Warm temperatures force changes to some events during the New Year period, with fireworks canceled in Horsham at the annual free New Year’s Eve at its exhibition venues.

The weather forecast for Victoria is expected to be warm and sunny, with 33 degrees expected in Melbourne and temperatures closer to 40 degrees elsewhere in the state.

Andrea Cross of Horsham’s Agricultural Society said the heat had caused problems.

“We do not have fireworks because Wimmera is dry and crusty. We have some spot fires this month and so we have a ‘responsible shazam’, as we call it, at midnight,” Ms Cross said.

A large pavilion in a sunny area.
Maydale Reserve in Horsham, where the NYE 2021 fireworks have been canceled due to the heat.(ABC News: Alexander Darling)

There will also be arm paint, the socially distant version of face paint.

The warm weather is a good thing for another event – Bendigo’s community-run Golden Square Pool annual family New Year’s Eve celebration.

large pool, with people playing and blue sky - happy photo
The jointly run Golden Square Pool is preparing for a New Year’s party.(Facebook: Golden Square Pool)

“A lot of people will be looking for a place to relax and cool off, and the pool is probably the best place to be,” said Golden Square Pool President Sam Kane.

Some of us see the new year in isolation

While most of us are trying to figure out what to do or where to go, thousands of Victorians will use the countdown at home with COVID-19 or isolate themselves because they are in close contact with someone with the virus.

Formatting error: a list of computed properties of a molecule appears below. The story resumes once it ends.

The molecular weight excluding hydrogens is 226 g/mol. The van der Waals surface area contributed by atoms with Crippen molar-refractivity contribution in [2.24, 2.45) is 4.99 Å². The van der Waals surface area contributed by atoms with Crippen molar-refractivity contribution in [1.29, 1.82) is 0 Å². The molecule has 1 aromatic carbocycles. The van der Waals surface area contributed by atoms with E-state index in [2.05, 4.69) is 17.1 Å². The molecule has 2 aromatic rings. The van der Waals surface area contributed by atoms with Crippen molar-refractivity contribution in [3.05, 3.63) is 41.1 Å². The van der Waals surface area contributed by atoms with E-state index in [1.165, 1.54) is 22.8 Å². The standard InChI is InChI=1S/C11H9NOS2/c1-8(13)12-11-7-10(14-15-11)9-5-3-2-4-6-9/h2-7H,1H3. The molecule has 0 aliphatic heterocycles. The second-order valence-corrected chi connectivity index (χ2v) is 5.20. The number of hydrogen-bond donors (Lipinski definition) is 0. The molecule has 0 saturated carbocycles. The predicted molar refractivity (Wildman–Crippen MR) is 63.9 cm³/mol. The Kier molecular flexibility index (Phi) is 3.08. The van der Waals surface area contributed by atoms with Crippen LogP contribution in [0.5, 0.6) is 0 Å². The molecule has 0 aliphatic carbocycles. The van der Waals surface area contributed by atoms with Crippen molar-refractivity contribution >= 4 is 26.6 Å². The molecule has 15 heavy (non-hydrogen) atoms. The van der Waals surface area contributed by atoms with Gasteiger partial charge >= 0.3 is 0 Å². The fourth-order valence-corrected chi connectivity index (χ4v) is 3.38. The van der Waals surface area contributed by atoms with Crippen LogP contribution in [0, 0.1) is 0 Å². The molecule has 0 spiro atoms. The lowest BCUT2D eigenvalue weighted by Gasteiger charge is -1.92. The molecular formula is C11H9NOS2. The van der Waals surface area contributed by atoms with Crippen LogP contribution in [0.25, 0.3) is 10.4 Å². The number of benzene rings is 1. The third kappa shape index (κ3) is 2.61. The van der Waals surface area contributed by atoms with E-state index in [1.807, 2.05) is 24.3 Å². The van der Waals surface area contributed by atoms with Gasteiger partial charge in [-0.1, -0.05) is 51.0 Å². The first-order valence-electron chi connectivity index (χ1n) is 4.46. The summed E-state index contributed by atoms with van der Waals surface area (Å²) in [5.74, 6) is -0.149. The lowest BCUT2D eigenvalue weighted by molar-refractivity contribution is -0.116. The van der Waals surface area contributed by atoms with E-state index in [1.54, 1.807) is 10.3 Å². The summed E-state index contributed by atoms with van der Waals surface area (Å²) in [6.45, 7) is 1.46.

Melburnian Claire Brady, 30, had tickets to an event until she found out her housemate had tested positive for COVID-19 on Christmas Day.

A young woman is sitting and looking at a laptop in a hanging outdoor chair.
Melbourne nurse Claire Brady says she will likely sleep until the midnight countdown, after being identified as a close contact.(Delivered by: Claire Brady)

“It’s primarily a little annoying, I think, but when I work as a nurse, I know I can do nothing else and I would hate to expose other people to danger.”

More than 40,000 people – those with COVID-19 and their close contacts – were reported to be in isolation as of December 29, and the number is expected to grow.

And if you’re planning a party, there are some things you can do

Despite rising case numbers in Victoria, the state government said authorities were asking people to take a sensible approach to the New Year celebration to protect themselves.

Health Minister Martin Foley said it would be key to follow rules that were in place – such as wearing masks indoors and social distancing.

He also encouraged people to hold New Year’s parties outside or with full ventilation if they were indoors.

a fast antigen testing tool
Quick antigen tests can be administered at home and usually cost up to $ 10.(ABC News)

People have also been asked to take a quick antigen test as an additional screening measure and to stay home if they have even the slightest symptoms.

“These are important steps that Victorians can take to protect themselves and protect each other in an environment where we see a large circulation of these varieties of concern in our society,” he said.

Covid-19 test commander Jeroen Weimar said the state ran about 10 to 12 days behind New South Wales when it came to case numbers.